SafeCare thus transforms quality assessment into a positive and encouraging experience. Facilities that demonstrate substantial leadership and improvement beyond that of their peers are recognized as “Centers of Excellence” and are held up as inspirational examples for other facilities to follow.

Local solutions The basis of this methodology consists of internationally recognized, ISQua-accredited clinical standards that have been designed specifically to address the unique and complex challenges in these contexts. For example, as access to accredited training

is often limited, SafeCare has developed an alternative system of evaluating training needs in light of available resources. It also goes by the ‘best of the rest’ principle: if there is no central medical waste collection system, a cement pit for needle disposal will suffice. In many cases, meeting the SafeCare standards is not only a question of funding, but also a matter of coming up with creative solutions to common challenges.



Service elements in healthcare delivery SafeCare has defined 13 service elements in healthcare delivery. Each service element contains a number of criteria that are assessed in order to ascertain the level of compliance with the standards. Non-compliant criteria that represent a high risk in terms of safety, quality, or financial sustainability are identified as the highest priority for resolution. Management and Leadership Management and leadership work collaboratively to develop the plans and policies

Operating Theater and Anesthetic Services Services in the operating theater and

needed to fulfill the mission of the facility and to coor-

anesthetic services carry high risk. It is essential that

dinate and integrate the health service’s activities.

there is collaboration between the personnel in the theater, the infection control and health and safety

Patient and Family Rights and Access to Care

personnel, and those responsible for supplying and maintaining equipment.

Health facilities work to establish trust and open communication with patients and to understand

Laboratory Services

and protect each patient’s cultural, psychosocial and

Laboratory investigations and rapid reporting

spiritual values.

systems are essential for patient assessment and the implementation of treatment plans. Laboratory

Human Resource Management

services must be available when required by the

A health facility needs an appropriate number


of suitably qualified people to fulfill its mission and meet patient needs. Recruiting, evaluating

Diagnostic Imaging Service

and training personnel are best accomplished through

When a diagnostic imaging service is provided,

a coordinated, efficient and uniform process.

there are radiation safety programs in place, and individuals with adequate training, skills, and ex-

Management of Information

perience are available to undertake diagnostic imaging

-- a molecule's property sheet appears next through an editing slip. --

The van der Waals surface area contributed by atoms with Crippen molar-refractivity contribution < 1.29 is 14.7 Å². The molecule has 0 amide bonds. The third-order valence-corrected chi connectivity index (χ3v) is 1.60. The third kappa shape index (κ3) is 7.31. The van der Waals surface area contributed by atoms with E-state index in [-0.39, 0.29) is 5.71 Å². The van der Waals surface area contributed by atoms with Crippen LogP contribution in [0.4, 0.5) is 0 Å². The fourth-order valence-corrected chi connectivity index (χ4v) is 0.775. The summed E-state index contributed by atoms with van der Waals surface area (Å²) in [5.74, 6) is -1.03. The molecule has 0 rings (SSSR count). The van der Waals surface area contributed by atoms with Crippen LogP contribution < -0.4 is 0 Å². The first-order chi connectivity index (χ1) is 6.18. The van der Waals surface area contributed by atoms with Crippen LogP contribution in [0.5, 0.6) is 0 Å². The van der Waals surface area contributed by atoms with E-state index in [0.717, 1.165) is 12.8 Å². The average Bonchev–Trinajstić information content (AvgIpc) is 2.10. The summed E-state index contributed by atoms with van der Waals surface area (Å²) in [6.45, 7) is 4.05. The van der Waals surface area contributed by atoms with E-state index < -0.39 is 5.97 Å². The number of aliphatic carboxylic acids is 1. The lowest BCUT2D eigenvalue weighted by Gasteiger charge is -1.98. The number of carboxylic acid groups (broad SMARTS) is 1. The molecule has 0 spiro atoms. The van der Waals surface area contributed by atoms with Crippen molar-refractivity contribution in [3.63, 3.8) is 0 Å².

Aggregated data from patient visits and

procedures and interpret the results.

treatment provided help the health facility understand its current performance and identify

Medication Management

opportunities for improvement. By participating in

The patient, physician and nurse work to-

external performance databases, a health facility

gether to monitor patients on medications.

can compare its performance to that of other similar

The purposes of monitoring are to evaluate the response

health facilities.

to medication, to adjust the dosage or type of medication and to evaluate adverse effects.

Risk Management Health facilities work to provide a safe,

Facility Management Services

functional and supportive facility for patients,

Buildings, grounds, plant and machinery

families, personnel, volunteers and visitors. To reach

are provided and maintained, and do not

this goal, facilities, equipment and medication must be

pose hazards to the occupants. Utility systems (such

effectively managed.

as electrical, water, oxygen, ventilation and vacuum - systems) are maintained, to minimize the risks of

Primary Healthcare Services

operating failures.

Planning and delivering care to each patient, monitoring the patient to understand the results of the care, modifying care when necessary and completing the follow-up.

Support Services Laundry, housekeeping and catering or support services work with other organizational leaders and managers to improve the quality

Inpatient Care

of service delivery throughout the organization to

Providing the most appropriate care in a

management, leadership, human resource development,

setting that supports and responds to each

infection control, environmental safety and quality

patient’s unique needs requires a high level of planning and coordination. Delivery of the services is coordinated, integrated and monitored.




‘SafeCare has a well-tested system that gives us standards by which to measure quality in our facilities and a methodology which can empower our healthcare workers to take ownership of the process of rising up the quality ladder.’ Olaokun Soyinka, Ogun State Commissioner for Health, Nigeria

‘Before, only a select number of larger healthcare facilities could attain accreditation. SafeCare has opened up a new avenue for smaller facilities to work on improving their quality. You can really see the joy on their faces.’ Elizabeth Kwamboka Nyambane, Relationship Manager Medical Sector, Chase Bank, Kenya


Service element